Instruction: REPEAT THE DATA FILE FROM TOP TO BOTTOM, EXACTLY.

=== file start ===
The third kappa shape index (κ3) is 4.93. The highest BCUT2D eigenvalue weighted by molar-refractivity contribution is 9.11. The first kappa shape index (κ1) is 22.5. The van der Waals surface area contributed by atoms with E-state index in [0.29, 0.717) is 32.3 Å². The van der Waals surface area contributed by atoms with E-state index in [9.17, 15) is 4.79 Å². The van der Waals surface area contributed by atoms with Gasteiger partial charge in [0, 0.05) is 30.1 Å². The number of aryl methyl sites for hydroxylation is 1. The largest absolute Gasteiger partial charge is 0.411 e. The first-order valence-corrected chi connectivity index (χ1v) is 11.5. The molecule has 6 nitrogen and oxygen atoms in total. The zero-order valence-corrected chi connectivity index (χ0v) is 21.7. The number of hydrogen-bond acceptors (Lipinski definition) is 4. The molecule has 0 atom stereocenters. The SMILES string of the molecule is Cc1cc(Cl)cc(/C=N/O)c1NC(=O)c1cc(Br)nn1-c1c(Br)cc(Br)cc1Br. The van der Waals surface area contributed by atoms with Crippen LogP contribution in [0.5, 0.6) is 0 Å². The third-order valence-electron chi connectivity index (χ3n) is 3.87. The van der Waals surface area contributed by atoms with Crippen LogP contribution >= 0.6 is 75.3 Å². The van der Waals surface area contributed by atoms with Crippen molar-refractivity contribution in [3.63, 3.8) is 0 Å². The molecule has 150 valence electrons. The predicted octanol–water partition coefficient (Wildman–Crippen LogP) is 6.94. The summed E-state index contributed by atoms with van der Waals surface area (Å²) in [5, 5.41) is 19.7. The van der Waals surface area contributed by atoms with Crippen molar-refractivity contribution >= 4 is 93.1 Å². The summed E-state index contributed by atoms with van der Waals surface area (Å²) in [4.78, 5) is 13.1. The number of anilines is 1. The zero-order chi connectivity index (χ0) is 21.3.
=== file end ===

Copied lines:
The third kappa shape index (κ3) is 4.93. The highest BCUT2D eigenvalue weighted by molar-refractivity contribution is 9.11. The first kappa shape index (κ1) is 22.5. The van der Waals surface area contributed by atoms with E-state index in [0.29, 0.717) is 32.3 Å². The van der Waals surface area contributed by atoms with E-state index in [9.17, 15) is 4.79 Å². The van der Waals surface area contributed by atoms with Gasteiger partial charge in [0, 0.05) is 30.1 Å². The number of aryl methyl sites for hydroxylation is 1. The largest absolute Gasteiger partial charge is 0.411 e. The first-order valence-corrected chi connectivity index (χ1v) is 11.5. The molecule has 6 nitrogen and oxygen atoms in total. The zero-order valence-corrected chi connectivity index (χ0v) is 21.7. The number of hydrogen-bond acceptors (Lipinski definition) is 4. The molecule has 0 atom stereocenters. The SMILES string of the molecule is Cc1cc(Cl)cc(/C=N/O)c1NC(=O)c1cc(Br)nn1-c1c(Br)cc(Br)cc1Br. The van der Waals surface area contributed by atoms with Crippen LogP contribution in [0.5, 0.6) is 0 Å². The third-order valence-electron chi connectivity index (χ3n) is 3.87. The van der Waals surface area contributed by atoms with Crippen LogP contribution >= 0.6 is 75.3 Å². The van der Waals surface area contributed by atoms with Crippen molar-refractivity contribution in [3.63, 3.8) is 0 Å². The molecule has 150 valence electrons. The predicted octanol–water partition coefficient (Wildman–Crippen LogP) is 6.94. The summed E-state index contributed by atoms with van der Waals surface area (Å²) in [5, 5.41) is 19.7. The van der Waals surface area contributed by atoms with Crippen molar-refractivity contribution >= 4 is 93.1 Å². The summed E-state index contributed by atoms with van der Waals surface area (Å²) in [4.78, 5) is 13.1. The number of anilines is 1. The zero-order chi connectivity index (χ0) is 21.3.